Example 2: Synthesis of UDPAG (2)



[0027]  A reaction mixture (80 ml) of 20 mM 5'-UMP, 20 mM glucosamine, 100 mM glucose, 200 mM phosphate buffer (pH 8.0), and 10 mM MgCl 2 was placed in a 100-ml beaker. Dry baker's yeast (24 g, Oriental Yeast Industries K.K.) was suspended in the reaction mixture. Reaction was allowed to proceed with stirring at the reaction temperature of 28°C (the reaction temperature used in Tochikura's method) or 15°C (a reaction temperature of the present invention). The production yield of UDPAG was chronologically determined. The UDPAG production was quantitatively determined by subjecting the supernatant obtained by centrifugal separation of the reaction mixture to an analysis by high performance liquid chromatography (HPLC).

[0028]  The results are shown in Fig. 2. As is apparent from Fig. 2, when the reaction temperature was 28°C, the production yield reached its maximum, 9.5 mM, eight (8) hours after start of the reaction, and subsequently, the production yield of UDPAG reduced rapidly. In contrast, when the reaction temperature was 15°C, the production yield reached its maximum, 15 mM, twenty (20) hours after the start of reaction, and the reduction in the amount of UDPAG was very small even twenty-four (24) hours after the start of reaction.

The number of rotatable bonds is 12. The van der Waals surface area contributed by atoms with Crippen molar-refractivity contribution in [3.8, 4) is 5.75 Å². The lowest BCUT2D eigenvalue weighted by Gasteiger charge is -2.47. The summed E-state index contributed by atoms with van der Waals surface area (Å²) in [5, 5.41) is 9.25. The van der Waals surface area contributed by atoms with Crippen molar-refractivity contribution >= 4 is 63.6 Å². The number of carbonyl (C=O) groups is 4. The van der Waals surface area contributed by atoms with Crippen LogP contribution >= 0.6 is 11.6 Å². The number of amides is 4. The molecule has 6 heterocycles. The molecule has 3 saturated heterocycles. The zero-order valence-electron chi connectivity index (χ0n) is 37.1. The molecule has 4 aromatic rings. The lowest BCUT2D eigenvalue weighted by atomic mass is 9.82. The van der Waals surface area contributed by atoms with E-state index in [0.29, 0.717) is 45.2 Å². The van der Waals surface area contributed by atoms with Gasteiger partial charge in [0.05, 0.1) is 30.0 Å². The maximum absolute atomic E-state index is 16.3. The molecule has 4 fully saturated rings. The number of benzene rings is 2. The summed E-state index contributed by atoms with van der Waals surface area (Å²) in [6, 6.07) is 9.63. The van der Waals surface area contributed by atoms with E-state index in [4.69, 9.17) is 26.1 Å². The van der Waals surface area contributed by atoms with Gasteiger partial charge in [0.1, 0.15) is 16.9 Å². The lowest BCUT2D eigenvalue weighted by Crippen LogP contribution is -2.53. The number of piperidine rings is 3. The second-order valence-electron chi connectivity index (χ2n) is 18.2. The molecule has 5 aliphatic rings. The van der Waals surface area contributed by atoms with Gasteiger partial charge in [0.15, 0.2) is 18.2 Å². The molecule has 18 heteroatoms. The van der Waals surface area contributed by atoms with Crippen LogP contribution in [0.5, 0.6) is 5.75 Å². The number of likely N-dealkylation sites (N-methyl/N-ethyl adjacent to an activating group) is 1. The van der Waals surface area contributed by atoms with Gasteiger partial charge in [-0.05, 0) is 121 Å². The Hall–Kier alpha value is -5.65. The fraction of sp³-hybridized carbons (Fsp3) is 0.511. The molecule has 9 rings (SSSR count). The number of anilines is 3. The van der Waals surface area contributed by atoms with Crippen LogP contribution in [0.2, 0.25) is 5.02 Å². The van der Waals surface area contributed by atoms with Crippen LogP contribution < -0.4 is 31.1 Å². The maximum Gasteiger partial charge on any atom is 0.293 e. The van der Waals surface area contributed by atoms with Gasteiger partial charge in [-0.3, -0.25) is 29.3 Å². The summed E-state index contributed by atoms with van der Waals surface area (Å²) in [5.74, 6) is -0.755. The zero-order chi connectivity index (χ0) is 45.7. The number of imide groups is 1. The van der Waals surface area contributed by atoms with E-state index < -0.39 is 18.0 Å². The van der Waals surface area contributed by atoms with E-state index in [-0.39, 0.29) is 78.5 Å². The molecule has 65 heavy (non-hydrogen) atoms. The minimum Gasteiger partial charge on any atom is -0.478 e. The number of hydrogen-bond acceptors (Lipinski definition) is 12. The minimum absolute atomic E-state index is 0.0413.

Example 3: Synthesis of UDPAG (3)



[0029]  A reaction mixture (1,000 liters) having a composition similar to that used in Example 1 was placed in a 2,000-L tank. Dry baker's yeast (300 Kg) was suspended in the reaction mixture, and reaction was allowed to proceed with stirring at 28°C (Tochikura's method) or 15°C (present invention), so as to prepare UDPAG.